Further engine Isp increase and aero loss reduction (and reduced mass aeroshell) can be achieved by launching from high altitude equatorial site like 5-6km high up on Chimborazo in Ecuador.

Is summary: economic SSTO is probably possible with available technologies.  But would it be able to compete with TSTO?
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Offline john smith 19

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Re: Problems of SSTO and technologies to solve these
« Reply #183 on: 01/13/2019 08:51 pm »
Trying to go from TSTO ELV to SSTO RLv is too big a jump for our current knowledge base. There are no short cuts, we need to work through the intermediates steps. Which are partially reuseable TSTO then fully reuseable TSTO, with flight experience from these two LVs and flight proven engines then jump to a SSTO RLV can be made.
Only if you have engines that can deliver Isp's in the 100s of secs, rather than the 1000s, and you insist on starting with a VTO TSTO ELV to begin with, and you have to do substantial amounts of new science before you realize you can't make it work.
Quote from: TrevorMonty
The market for SSTO RLV also doesn't exist yet, they need high flight rate to fix LEO destination eg spacestation or fuel depot.
Actually they need a design that you can buy and operate independently of the mfg that delivers a payload equal to a TSTO.

We are as far away from that as ever.
« Last Edit: 01/13/2019 09:03 pm by john smith 19 »
BFS. The worlds first Methane fueled FFORSC engined CFRP structured A380 sized aerospaceplane tail sitter capable of flying in Earth and Mars atmospheres. BFR. The worlds biggest Methane fueled FFORSC engined CFRP stainless steel structured booster for BFS. First flight to Mars by end of 2022. Forward looking statements. T&C apply. Believe no one. Run your own numbers. So, you are going to Mars to start a better life? Picture it in your mind. Now say what it is out loud.

Offline KelvinZero

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Re: Problems of SSTO and technologies to solve these
« Reply #184 on: 01/14/2019 01:33 am »
One can dream.

A nuclear saltwater rocket could get us a viable SSTO.

Tell me what planet we should fly it from, though.
I have always been a fan of some sort of beamed energy propulsion system.* Just saying. I interpret the topic as that it really has to be about chemical, and fixing the issues in what we already have that is moderately close to viable SSTO. I think that from today it simply has to be reusable as well. That goes without saying IMO.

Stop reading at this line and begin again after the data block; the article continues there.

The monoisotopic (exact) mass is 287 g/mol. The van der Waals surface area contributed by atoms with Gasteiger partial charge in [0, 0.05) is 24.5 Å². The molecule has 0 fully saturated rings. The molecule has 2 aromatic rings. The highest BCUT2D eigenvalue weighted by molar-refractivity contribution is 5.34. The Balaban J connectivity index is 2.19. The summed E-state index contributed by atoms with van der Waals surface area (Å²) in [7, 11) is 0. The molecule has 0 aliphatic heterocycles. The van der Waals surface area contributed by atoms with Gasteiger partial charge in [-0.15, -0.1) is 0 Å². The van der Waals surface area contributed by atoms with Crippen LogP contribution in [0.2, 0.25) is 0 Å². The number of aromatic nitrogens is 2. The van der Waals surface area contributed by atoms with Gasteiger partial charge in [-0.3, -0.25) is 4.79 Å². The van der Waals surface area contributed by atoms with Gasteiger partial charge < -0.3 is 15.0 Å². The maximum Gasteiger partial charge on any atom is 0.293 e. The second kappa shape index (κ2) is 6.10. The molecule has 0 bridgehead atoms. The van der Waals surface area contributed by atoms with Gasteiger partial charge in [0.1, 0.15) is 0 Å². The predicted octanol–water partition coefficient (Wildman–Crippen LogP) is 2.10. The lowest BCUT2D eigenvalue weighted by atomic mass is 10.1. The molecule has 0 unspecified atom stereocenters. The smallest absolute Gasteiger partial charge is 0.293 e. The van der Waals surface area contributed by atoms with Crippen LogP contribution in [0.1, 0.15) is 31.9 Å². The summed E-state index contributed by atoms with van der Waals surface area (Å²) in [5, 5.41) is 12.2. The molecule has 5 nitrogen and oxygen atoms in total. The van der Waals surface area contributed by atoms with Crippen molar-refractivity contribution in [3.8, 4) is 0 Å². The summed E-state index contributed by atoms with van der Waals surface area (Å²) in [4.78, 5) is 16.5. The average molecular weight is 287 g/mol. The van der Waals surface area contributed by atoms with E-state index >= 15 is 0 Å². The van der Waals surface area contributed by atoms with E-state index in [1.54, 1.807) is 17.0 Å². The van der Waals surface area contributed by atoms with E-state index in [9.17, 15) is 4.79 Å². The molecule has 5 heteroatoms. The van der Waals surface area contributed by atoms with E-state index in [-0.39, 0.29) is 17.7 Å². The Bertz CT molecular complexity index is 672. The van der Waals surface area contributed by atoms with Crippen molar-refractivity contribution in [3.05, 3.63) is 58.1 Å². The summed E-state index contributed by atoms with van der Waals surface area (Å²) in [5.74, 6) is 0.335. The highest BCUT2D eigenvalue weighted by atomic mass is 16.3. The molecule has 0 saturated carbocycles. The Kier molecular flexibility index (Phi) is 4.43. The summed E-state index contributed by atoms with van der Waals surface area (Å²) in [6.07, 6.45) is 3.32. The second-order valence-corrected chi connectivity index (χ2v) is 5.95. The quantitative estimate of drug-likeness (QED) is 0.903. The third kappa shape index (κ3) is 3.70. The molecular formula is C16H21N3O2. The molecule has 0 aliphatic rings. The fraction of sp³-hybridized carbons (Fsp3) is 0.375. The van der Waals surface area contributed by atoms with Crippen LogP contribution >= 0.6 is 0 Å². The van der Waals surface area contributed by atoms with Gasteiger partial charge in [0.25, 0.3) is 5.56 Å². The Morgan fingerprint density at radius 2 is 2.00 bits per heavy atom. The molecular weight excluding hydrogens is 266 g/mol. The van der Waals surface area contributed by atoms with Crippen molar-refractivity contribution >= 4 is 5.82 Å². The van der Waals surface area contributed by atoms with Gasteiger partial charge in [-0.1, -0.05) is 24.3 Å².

*Especially one that could exploit the atmosphere for most of the propellant. This gets close to the dream of an "away shuttle" that could land on a planet and return to an orbiting carrier later. The bit that stays in orbit would have the massive lasers and solar power collectors etc.
« Last Edit: 01/14/2019 01:41 am by KelvinZero »

Offline john smith 19

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Re: Problems of SSTO and technologies to solve these
« Reply #185 on: 01/15/2019 07:25 pm »
Returning to the thread title...


Another big issue is the TPS from orbit.

When you do an accurate physics calculation (g varies with altitude, actual speed of sound at a booster separation altitude), a calculation any competent High School Physics student can do,  you find that the amount of Kinetic and Potential Energy per unit mass for a 200Km LEO orbit is about 11.3 x as big as the amount a booster has to lose before returning to Earth.

So if you want your second stage to survive reentry N times that's N x 11.3

Not looking good for ablatives, is it? Unless of course can make "LEO grade" ablative that's 11.3x better (or more) than the regular kind for the same mass, so you won't have to change it every flight.

And that's before we factor in the shift from at least a 6:1 (the pressure stabilized Atlas was more like 13:) trade of structural fraction to payload down to the 1:1 trade of the US.

Reusable TPS is looking like the way to go.

And then of course there is the fact that gravity rises as you fall, so your rate of accelerating rises as you fall . Staying as high as possible as you decelerate should pay very serious dividends (if you can manage it).

[EDIT A few further facts to consider.

Air pressure (or drag) is the biggest disturbance force on a satellite below 1000Km altitude. Normal parachute grade nylon weighs about 70g/m^2.

So (hypothetically) you could deploy a parawing that would support a stage vertically while the air molecules gradually slowed it down (with any TPS being on the side into the wind.